Chris Kresser: A lot of people already think that. There are some kinds of functional medicine practitioners that focus right off the bat on detoxification, and to be honest, I’ve always been a little skeptical of that approach. It’s always struck me as being a little bit, I don’t know, new age woo-woo type of thing and not really based in hard science, and I’m definitely warming up to – I mean, I’m not putting all my patients on detox programs when they come in to see me, but I’m definitely paying more attention to the potential role of environmental toxins in chronic illness, and I can definitely say that in my patient population there are certain people who just don’t seem to have the expected response to the treatments that I prescribe, the type of response that all my other patients have when they’re exposed to that treatment. There can be a lot of different explanations for why that is, and that’s part of the art and the practice of treating complex chronic patients, but one potential reason that people may not respond as expected or may not make progress as they wish to – and as we would both wish – is exposure to these types of environmental toxins and whether that exposure is ongoing or whether it happened previously and it just hasn’t been adequately dealt with. I think that’s a legitimate concern.
Steve Wright: Gotcha. Yeah, it’s fascinating. As you said, it’s a very obscure idea, but it seems to definitely be gaining traction, and it’ll be interesting to see what happens in the next 5 years or so.
Chris Kresser: Yeah, I think so, too. It already is, but it’s one of these issues that you’re going to see a lot of polarized media attention, so I just want people to be aware of that. Whenever there’s $375 billion behind something, you’re going to see a lot of sensationalized media around it, and it can be hard in that situation to sift through the hype and get to the real truth. That’s why in our analysis we’re going to be focusing on papers that are published by independent scientists as much as possible because I just trust that research a lot more, not surprisingly, than I trust industry-sponsored research when there’s this much money at stake.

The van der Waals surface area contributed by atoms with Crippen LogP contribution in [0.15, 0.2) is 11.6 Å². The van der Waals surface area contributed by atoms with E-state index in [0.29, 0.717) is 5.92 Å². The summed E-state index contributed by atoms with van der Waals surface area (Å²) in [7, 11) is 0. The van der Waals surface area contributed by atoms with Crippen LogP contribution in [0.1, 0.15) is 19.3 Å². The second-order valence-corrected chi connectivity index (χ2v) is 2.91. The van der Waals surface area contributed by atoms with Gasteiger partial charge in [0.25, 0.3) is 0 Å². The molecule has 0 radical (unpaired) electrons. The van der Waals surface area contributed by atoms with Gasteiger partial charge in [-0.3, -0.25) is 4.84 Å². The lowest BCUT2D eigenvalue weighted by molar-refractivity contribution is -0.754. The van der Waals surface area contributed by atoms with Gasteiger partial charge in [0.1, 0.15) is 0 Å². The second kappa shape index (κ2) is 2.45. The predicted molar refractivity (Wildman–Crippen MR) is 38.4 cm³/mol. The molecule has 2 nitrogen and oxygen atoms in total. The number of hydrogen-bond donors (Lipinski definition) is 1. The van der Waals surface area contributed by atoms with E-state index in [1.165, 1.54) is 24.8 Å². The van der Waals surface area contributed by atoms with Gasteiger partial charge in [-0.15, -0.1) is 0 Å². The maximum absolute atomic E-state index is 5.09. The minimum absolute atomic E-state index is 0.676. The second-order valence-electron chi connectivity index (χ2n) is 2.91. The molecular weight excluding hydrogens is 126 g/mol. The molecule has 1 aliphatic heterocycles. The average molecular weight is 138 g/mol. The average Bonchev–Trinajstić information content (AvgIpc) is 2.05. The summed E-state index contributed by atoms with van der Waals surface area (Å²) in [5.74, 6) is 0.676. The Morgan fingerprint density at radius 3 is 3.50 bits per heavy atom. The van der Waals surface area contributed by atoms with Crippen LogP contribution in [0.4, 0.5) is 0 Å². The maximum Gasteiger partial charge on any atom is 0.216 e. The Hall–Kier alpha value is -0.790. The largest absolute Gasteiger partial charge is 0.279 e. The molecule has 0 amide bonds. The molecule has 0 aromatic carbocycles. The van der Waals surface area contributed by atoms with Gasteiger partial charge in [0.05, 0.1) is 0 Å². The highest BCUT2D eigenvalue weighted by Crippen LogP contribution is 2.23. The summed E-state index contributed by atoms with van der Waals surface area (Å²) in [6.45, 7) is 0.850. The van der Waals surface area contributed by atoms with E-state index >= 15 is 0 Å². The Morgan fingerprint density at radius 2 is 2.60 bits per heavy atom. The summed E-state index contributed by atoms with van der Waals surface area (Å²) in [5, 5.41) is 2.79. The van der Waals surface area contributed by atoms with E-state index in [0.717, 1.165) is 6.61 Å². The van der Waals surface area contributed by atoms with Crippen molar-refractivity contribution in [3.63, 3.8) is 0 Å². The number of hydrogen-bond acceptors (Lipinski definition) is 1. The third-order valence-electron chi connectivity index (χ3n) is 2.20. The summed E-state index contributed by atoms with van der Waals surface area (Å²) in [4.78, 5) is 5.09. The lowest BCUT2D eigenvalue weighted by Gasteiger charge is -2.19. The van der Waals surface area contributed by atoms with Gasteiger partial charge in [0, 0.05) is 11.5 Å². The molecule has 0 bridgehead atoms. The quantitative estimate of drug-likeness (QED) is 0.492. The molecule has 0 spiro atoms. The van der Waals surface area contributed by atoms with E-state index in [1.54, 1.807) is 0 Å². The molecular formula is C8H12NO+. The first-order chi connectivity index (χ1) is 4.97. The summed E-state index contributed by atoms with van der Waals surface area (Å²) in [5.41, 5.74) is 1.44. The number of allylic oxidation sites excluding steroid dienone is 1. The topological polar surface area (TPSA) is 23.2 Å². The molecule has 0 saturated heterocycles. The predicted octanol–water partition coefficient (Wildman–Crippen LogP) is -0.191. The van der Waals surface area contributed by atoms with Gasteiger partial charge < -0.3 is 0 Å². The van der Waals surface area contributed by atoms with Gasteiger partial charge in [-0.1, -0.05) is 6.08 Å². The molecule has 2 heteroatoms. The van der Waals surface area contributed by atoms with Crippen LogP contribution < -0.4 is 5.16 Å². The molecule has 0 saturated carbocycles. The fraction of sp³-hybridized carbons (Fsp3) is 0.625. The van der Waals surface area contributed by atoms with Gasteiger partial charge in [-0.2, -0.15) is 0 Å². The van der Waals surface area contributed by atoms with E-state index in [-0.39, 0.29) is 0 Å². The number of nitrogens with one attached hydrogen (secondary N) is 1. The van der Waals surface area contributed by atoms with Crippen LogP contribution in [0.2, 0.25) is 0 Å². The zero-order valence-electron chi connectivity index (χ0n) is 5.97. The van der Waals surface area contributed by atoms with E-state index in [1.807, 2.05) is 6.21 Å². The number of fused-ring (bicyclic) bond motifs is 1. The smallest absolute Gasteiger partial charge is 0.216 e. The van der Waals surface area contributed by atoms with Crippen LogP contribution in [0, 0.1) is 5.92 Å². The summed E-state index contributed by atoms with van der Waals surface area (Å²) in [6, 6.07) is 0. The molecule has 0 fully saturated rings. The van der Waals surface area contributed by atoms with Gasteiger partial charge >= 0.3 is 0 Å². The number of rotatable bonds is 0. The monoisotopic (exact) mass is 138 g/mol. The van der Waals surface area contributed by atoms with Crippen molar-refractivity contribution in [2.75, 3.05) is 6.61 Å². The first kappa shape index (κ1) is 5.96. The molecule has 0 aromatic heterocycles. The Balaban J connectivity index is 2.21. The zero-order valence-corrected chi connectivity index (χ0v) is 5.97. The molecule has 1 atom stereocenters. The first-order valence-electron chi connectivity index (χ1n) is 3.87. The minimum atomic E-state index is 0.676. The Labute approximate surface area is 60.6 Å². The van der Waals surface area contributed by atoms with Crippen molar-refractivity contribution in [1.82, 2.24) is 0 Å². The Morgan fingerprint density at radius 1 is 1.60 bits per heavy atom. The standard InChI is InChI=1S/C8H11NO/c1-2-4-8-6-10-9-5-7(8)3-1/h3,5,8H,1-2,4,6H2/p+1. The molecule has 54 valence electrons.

Steve Wright: Yeah, that’s a shockingly large number.
Chris Kresser: Yeah, it’s big. Statin drugs are, like, $30 billion, right? So, that’s an order of magnitude higher more money at stake than even statins, which is the most lucrative drug sector, I think, either statins or PPIs, I’m not sure. Yeah, we’re talking about serious money and serious potential money lost if this message gets out that even BPA-free plastics are problematic, so those companies certainly have a vested interest in telling a different story, essentially.
Steve Wright: Yep, follow the money. Money talks.
Chris Kresser: Money talks. All right, so that’s our episode for today. I hope that wasn’t too thoroughly depressing! I hope it just spurs you if you’re not already doing some of the steps I mentioned toward doing those, and again, don’t freak out. Our bodies are fairly resilient, and if you give them the right fuel, exercise, sleep, etc., that’s more than half the battle, so we’ll be back with some additional suggestions in written form when I can find the time to do that!
Steve Wright: Yeah, if only the day got longer, Chris. If only the day got longer.
Chris Kresser: Yeah, exactly.
Steve Wright: That was a really informative episode, and I think it’s great that we keep bringing this topic up because you know your first articles were several years ago and so to keep refreshing it and giving the latest updates. I think it’s very important for people to hear, and as we kind of talked about a little bit there, as we move forward over the next 5 or 10 years, it’ll be very interesting to see where our opinions move and what the modalities of thought and positions are.
Chris Kresser: Absolutely.
Steve Wright: Well, thanks, everyone, for listening to this episode of Revolution Health Radio. If you’re not already following Chris on Facebook, you definitely should. Chris posts a lot of the new research that we end up talking about on these shows and he ends up using maybe a couple months later for posts on his Facebook page, so go to Facebook.com/ChrisKresserLAc, and he also tweets out nuggets of info and studies on Twitter at Twitter.com/ChrisKresser. Follow him in both of those areas to get the latest updates on things like BPA and all the other stuff that he’s researching and following.